CHANCE SYNCHRONICITY & MIND-WRITING:
Write About War
In 1971, during the rainy season, I was sitting in a room in an old-fashioned French hotel in Saigon, Republic of Vietnam. It was evening and darkness was settling with the suddenness of dimmed stage lighting over the noise and reek of the city. Beyond the groans of my ancient air-conditioner, there sounded the thunder that might always be, but rarely was, something else. The thunder persisted as the scattery silence of curfew came down.
That afternoon Judy Coburn, The Nation’s correspondent in Saigon, had given me a copy of the New American Review that contained a section of reportage by Michael Herr, who had come to Vietnam on assignment for Esquire. New American Review was a literary magazine in paperback-book form that favored the latest work of younger writers, and the passages of Herr’s work were entitled ‘‘Illumination Rounds.’’ The title itself seized the mind’s eye in a moment, moved a reader into a dark space inside himself where remembered parachute flares spread their whiter-than-white slow descending light and the red or green tracer rounds could suggest a celebration. The six syllables of Herr’s title evoked a nocturne at once explosive and uncannily calm, hypnotic in its prodigal light and color.... Read more.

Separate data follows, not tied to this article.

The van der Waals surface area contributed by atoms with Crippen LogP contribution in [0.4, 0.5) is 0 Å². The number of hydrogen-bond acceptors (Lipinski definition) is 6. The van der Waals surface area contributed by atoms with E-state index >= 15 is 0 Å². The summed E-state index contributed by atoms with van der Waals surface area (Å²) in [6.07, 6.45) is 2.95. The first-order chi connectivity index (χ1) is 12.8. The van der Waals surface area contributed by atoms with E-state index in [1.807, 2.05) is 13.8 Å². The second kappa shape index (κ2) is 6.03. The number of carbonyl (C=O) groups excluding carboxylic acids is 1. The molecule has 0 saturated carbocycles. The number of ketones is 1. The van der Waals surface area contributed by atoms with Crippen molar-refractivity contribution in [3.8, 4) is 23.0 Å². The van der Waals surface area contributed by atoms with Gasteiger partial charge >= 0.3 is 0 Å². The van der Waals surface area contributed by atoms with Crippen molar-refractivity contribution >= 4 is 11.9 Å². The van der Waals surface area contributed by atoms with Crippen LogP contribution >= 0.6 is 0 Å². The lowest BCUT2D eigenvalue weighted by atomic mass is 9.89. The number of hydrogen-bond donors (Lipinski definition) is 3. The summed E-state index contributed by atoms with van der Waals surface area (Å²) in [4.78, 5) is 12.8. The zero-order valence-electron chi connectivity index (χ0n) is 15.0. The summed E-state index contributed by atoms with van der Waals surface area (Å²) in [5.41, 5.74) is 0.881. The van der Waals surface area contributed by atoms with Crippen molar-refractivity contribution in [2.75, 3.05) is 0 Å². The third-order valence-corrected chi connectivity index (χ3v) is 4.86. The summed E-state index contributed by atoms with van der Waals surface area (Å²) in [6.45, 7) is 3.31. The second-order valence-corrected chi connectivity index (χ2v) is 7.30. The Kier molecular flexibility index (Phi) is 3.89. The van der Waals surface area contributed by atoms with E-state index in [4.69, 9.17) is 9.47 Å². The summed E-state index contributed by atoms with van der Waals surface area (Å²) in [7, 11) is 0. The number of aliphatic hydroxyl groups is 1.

from How Michael Herr Transcended New Journalism, by Robert Stone on Dispatches, Groundbreaking Reportage from the Vietnam War
I'd taken five trips to Cambodia but I'd never set foot in Vietnam, even though when I first dreamed of seeing Southeast Asia it was always because of Vietnam. Even though I didn't fight in the war it was still the seminal political event of my middle and late adolescence, and it was a bond my father and I shared, one of the few things we could agree on: that the U.S. involvement in Vietnam was wrong, or had gone horribly wrong. Every dinner in our home was accompanied by the CBS Evening News with Walter Cronkite and the reports from Vietnam. Casualties, evacuations, Agent Orange, the Tet Offensive and the massacre at My Lai. My father rued the war with greater intensity with each passing week. I absorbed the news, agreed with my father and was vaguely apprehensive of the draft I might face upon graduating high school.